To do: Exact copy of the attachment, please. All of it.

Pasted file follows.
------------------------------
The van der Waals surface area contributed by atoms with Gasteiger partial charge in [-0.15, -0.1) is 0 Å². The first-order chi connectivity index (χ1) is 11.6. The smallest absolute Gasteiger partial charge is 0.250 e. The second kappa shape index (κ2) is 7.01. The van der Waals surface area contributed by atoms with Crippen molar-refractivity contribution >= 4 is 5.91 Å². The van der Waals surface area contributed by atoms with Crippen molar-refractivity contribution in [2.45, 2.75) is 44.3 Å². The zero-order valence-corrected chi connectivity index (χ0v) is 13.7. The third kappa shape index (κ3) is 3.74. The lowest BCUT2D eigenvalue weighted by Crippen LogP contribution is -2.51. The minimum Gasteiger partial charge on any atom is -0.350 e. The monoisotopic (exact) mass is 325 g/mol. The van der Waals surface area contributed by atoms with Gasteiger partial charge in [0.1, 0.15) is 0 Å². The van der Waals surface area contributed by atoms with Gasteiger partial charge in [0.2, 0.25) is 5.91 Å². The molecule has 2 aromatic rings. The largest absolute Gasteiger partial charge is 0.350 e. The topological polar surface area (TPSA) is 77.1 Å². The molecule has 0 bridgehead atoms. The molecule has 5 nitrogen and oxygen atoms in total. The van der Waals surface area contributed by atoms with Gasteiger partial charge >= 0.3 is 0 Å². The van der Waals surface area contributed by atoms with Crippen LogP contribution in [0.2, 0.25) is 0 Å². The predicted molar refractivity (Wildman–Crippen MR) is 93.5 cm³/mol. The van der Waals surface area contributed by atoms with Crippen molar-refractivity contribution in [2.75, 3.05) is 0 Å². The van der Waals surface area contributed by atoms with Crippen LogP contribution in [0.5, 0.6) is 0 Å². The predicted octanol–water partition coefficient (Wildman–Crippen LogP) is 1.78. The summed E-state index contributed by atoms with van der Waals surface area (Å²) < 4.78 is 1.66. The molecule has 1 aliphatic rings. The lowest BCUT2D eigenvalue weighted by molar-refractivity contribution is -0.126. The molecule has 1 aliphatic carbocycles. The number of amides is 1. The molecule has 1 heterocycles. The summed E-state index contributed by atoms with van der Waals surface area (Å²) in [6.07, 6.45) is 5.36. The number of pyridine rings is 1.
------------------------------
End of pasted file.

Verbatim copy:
The van der Waals surface area contributed by atoms with Gasteiger partial charge in [-0.15, -0.1) is 0 Å². The first-order chi connectivity index (χ1) is 11.6. The smallest absolute Gasteiger partial charge is 0.250 e. The second kappa shape index (κ2) is 7.01. The van der Waals surface area contributed by atoms with Crippen molar-refractivity contribution >= 4 is 5.91 Å². The van der Waals surface area contributed by atoms with Crippen molar-refractivity contribution in [2.45, 2.75) is 44.3 Å². The zero-order valence-corrected chi connectivity index (χ0v) is 13.7. The third kappa shape index (κ3) is 3.74. The lowest BCUT2D eigenvalue weighted by Crippen LogP contribution is -2.51. The minimum Gasteiger partial charge on any atom is -0.350 e. The monoisotopic (exact) mass is 325 g/mol. The van der Waals surface area contributed by atoms with Gasteiger partial charge in [0.1, 0.15) is 0 Å². The van der Waals surface area contributed by atoms with Gasteiger partial charge in [0.2, 0.25) is 5.91 Å². The molecule has 2 aromatic rings. The largest absolute Gasteiger partial charge is 0.350 e. The topological polar surface area (TPSA) is 77.1 Å². The molecule has 0 bridgehead atoms. The molecule has 5 nitrogen and oxygen atoms in total. The van der Waals surface area contributed by atoms with Gasteiger partial charge >= 0.3 is 0 Å². The van der Waals surface area contributed by atoms with Crippen LogP contribution in [0.2, 0.25) is 0 Å². The predicted molar refractivity (Wildman–Crippen MR) is 93.5 cm³/mol. The van der Waals surface area contributed by atoms with Crippen molar-refractivity contribution in [2.75, 3.05) is 0 Å². The van der Waals surface area contributed by atoms with Crippen LogP contribution in [0.5, 0.6) is 0 Å². The predicted octanol–water partition coefficient (Wildman–Crippen LogP) is 1.78. The summed E-state index contributed by atoms with van der Waals surface area (Å²) < 4.78 is 1.66. The molecule has 1 aliphatic rings. The lowest BCUT2D eigenvalue weighted by molar-refractivity contribution is -0.126. The molecule has 1 aliphatic carbocycles. The number of amides is 1. The molecule has 1 heterocycles. The summed E-state index contributed by atoms with van der Waals surface area (Å²) in [6.07, 6.45) is 5.36. The number of pyridine rings is 1.